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Category: Character

Who Needs a Million?


There’s a billboard in town that tracks how many millions of dollars wait to be won in each week’s Powerball lottery. The number’s been over 100 the last two times I passed. It seems excessive. Even $1 million is more than I’m on track to make in a lifetime of work at my current salary. I’ve tried to calculate how I might spend the money (assuming I bought a ticket and won), but I tend to run out of ideas after the first $100,000 or so. Maybe I lack imagination.

But then I’m reminded of a commitment I made just over two years ago. While reading a book on simple living, I felt God’s call on my life for total surrender. I realized I’d given of my time and interests, but I had withheld my finances. Not consciously. I tithed regularly and donated as I could. But when I reviewed my expenses, I noted that close to $2 out of every $3 I earned were earmarked for costs associated with owning a home. I couldn’t remember God promising me a house or making it a priority that I have one. And I know there’s no record of Jesus — raised as the son of a carpenter — taking time to prepare a residence on earth. So I sold it.

And something interesting happened.

I suddenly had more money than I knew what to do with. I had not yet developed the discipline of giving, but God — always patient for me to pay attention — opened my eyes to genuine need in my own community. Then, this last year, God helped me take the next step, and I reduced my hours at work so I might have more time to pursue Him, to discover what God created me to be, to experiment with living.

I tend to run out of ideas after the first $100,000

Way of Truth

A flap. A dust-up. A bit of wind. (

I help to cover politics for the newspaper in Nampa. Today, I interviewed a local man, a profile. He seeks a legislative seat. He’s anti-tax and wants to bring more jobs to Canyon County. He spoke of education and construction and the elderly. And while I jotted notes, I thought how similar this sounds to all the rest. Each one defines his character according to accomplishments. Each list — the same — with clubs and causes, offices, endorsements. Individual aspects are accounted relative to others, a blobby shape at best. The only differentiation comes from what’s been done and what’s opposed. We have fences but no foundation.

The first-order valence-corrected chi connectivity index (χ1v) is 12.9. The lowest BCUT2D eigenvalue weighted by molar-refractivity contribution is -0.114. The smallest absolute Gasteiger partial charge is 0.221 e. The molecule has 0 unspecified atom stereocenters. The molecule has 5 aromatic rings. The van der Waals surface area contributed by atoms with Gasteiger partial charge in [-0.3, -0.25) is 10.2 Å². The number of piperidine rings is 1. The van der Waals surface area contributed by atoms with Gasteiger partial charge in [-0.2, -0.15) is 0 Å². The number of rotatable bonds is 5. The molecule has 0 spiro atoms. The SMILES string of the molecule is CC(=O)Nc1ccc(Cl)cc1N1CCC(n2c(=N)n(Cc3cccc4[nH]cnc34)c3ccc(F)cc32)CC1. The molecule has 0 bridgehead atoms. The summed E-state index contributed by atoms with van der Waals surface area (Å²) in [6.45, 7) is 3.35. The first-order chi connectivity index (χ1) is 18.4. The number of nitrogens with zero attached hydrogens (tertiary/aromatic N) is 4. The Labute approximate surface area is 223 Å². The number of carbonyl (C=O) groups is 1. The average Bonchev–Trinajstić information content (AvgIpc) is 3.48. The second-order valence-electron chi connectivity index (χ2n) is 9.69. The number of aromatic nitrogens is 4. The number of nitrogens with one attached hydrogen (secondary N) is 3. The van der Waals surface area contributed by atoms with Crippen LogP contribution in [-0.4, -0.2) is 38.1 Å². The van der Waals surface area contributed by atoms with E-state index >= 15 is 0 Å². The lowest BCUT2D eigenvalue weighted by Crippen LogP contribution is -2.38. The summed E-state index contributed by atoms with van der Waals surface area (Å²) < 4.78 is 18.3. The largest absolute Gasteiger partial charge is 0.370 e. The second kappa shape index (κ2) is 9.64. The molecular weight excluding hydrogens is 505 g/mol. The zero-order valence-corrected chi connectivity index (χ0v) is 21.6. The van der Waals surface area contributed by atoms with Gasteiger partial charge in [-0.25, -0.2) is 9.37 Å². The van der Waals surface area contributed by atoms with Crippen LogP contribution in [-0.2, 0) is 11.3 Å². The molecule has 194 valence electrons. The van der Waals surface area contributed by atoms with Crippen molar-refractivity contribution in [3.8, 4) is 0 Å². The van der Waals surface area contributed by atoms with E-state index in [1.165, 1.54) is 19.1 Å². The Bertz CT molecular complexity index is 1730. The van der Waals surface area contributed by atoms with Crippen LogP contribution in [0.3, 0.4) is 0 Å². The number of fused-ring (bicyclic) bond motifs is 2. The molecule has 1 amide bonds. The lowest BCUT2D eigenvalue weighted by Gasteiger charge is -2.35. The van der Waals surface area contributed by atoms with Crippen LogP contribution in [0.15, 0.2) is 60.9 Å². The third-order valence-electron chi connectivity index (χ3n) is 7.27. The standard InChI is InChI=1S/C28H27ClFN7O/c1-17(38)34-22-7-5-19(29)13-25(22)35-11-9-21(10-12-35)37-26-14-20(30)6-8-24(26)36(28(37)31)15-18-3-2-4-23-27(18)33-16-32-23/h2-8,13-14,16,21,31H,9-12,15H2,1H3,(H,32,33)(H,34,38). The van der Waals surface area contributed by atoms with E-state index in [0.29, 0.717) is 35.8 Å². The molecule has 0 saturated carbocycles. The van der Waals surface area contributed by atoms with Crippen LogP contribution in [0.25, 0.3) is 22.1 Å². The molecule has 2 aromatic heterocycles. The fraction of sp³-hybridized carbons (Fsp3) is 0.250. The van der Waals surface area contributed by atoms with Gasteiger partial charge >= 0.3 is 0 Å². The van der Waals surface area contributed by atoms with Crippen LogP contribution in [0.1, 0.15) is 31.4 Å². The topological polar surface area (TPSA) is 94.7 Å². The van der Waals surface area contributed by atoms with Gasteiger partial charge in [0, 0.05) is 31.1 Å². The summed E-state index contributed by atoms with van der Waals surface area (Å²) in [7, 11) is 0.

And what about me? I too am guilty of self-image by comparison. Instead of seeking Christ’s character, I create a rubric for success, assess myself by personal performance and how much better or worse it is than that turned in by others.

This is not the way of truth.

This is not the way of truth.

“I am the vine; you are the branches. If a man remains in me and I in him, he will bear much fruit; apart from me you can do nothing.”

A metaphor. Spiritual growth, the discovery of personal purpose, can never come from comparison, one branch to another. I have tried to define my being by what I do. And all this time, I had it backwards.

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